Exhibit 1-6 Travelers can use American Airlines' website to purchase tickets and reserve seats and newspapers are becoming more fragmented and reaching smaller and more selective audiences. A recent survey of leading U.S. advertising executives on trends that will shape the industry identified the segmentation of media audiences by new media technologies as the most important development.19
In addition to facing the decline in audience size for many media, marketers are facing the problem of consumers' being less responsive to traditional advertising. They recognize that many consumers are turned off by advertising and tired of being bombarded with sales messages. These factors are prompting many marketers to look for alternative ways to communicate with their target audiences, such as making their selling messages part of popular culture. For example, marketers often hire product placement firms to get their brands into TV shows and movies. MGM/United Artists created special scenes in the recent James Bond movie Die Another Day to feature the Aston Martin V12 Vanquish sports car. It is estimated that the British automaker, which is owned by Ford Motor Company, paid $70 million to have the car featured in the movie. In an arrangement with Columbia Pictures, Daimler-Benz agreed to spend several million dollars on commercials, private screenings, and other promotions to have the redesigned Mercedes-Benz E500 automobile featured in the movie Men in Black II.20 IMC Perspective 1-1 discusses how marketers are finding new ways to reach consumers and disguise their promotional messages by making them part of popular culture.
The integrated marketing communications movement is also being driven by changes in the ways companies market their products and services. A major reason for the growing importance of the IMC approach is the ongoing revolution that is changing the rules of marketing and the role of the traditional advertising agency.21 Major characteristics of this marketing revolution include:
• A shifting of marketing dollars from media advertising to other forms of promotion, particularly consumer- and trade-oriented sales promotions. Many marketers feel that traditional media advertising has become too expensive and is not cost-effective. Also, escalating price competition in many markets has resulted in marketers' pouring more of their promotional budgets into price promotions rather than media advertising.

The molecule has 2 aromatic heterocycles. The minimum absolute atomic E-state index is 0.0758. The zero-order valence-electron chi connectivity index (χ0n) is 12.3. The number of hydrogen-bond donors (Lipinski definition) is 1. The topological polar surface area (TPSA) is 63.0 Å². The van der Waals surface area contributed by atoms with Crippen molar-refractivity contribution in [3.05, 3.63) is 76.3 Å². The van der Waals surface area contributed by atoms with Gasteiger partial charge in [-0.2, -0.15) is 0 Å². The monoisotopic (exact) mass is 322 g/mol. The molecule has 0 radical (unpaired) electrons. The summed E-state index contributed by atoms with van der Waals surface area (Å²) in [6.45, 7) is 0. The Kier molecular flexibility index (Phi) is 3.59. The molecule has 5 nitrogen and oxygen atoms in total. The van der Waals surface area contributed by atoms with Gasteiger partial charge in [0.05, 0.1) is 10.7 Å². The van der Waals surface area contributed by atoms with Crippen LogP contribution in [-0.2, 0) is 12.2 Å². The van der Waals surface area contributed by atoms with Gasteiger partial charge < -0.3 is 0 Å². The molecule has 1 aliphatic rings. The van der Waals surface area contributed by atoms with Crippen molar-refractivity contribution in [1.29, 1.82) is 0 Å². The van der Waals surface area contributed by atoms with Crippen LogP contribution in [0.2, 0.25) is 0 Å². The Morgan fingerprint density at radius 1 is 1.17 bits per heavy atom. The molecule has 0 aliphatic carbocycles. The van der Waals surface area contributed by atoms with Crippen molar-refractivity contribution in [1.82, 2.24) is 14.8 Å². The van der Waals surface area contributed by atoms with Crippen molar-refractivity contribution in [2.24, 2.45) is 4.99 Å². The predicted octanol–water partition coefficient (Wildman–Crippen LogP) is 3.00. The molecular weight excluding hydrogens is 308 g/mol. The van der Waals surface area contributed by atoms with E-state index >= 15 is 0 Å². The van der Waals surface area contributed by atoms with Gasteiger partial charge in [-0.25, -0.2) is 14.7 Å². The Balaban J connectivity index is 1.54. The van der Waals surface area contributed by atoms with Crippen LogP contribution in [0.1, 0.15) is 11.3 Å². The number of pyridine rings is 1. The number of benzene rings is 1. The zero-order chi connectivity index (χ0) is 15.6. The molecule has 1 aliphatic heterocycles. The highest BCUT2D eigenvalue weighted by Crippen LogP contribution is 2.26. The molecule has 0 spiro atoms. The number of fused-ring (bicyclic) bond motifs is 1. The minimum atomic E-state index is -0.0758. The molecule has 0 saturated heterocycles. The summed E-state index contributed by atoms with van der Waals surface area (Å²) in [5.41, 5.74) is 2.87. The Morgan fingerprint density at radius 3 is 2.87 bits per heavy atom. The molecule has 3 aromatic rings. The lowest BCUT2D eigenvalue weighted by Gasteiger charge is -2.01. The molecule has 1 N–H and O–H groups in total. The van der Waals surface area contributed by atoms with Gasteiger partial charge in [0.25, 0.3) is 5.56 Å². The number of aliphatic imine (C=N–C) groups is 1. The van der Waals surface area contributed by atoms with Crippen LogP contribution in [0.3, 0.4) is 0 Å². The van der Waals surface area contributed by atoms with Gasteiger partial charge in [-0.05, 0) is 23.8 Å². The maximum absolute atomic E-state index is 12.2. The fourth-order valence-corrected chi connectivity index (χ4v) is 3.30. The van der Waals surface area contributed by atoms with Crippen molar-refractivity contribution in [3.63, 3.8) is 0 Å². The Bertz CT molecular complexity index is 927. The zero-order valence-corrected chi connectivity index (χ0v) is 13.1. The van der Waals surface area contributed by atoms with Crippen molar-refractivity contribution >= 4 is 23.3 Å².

• A movement away from relying on advertising-focused approaches, which emphasize mass media such as network television and national magazines, to solve communication problems. Many companies are turning to lower-cost, more targeted communication tools such as event marketing and sponsorships, direct mail, sales promotion, and the Internet as they develop their marketing communications strategies.
• A shift in marketplace power from manufacturers to retailers. Due to consolidation in the retail industry, small local retailers are being replaced by regional, national, and international chains. These large retailers are using their clout to demand larger promotional fees and allowances from manufacturers, a practice that often siphons money away from advertising. Moreover, new technologies such as checkout scanners give retailers information on the effectiveness of manufacturers' promotional programs. This is leading many marketers to shift their focus to promotional tools that can produce short-term results, such as sale promotion.
• The rapid growth and development of database marketing. Many companies are building databases containing customer names; geographic, demographic, and psycho-graphic profiles; purchase patterns; media preferences; credit ratings; and other characteristics. Marketers are using this information to target consumers through a variety of
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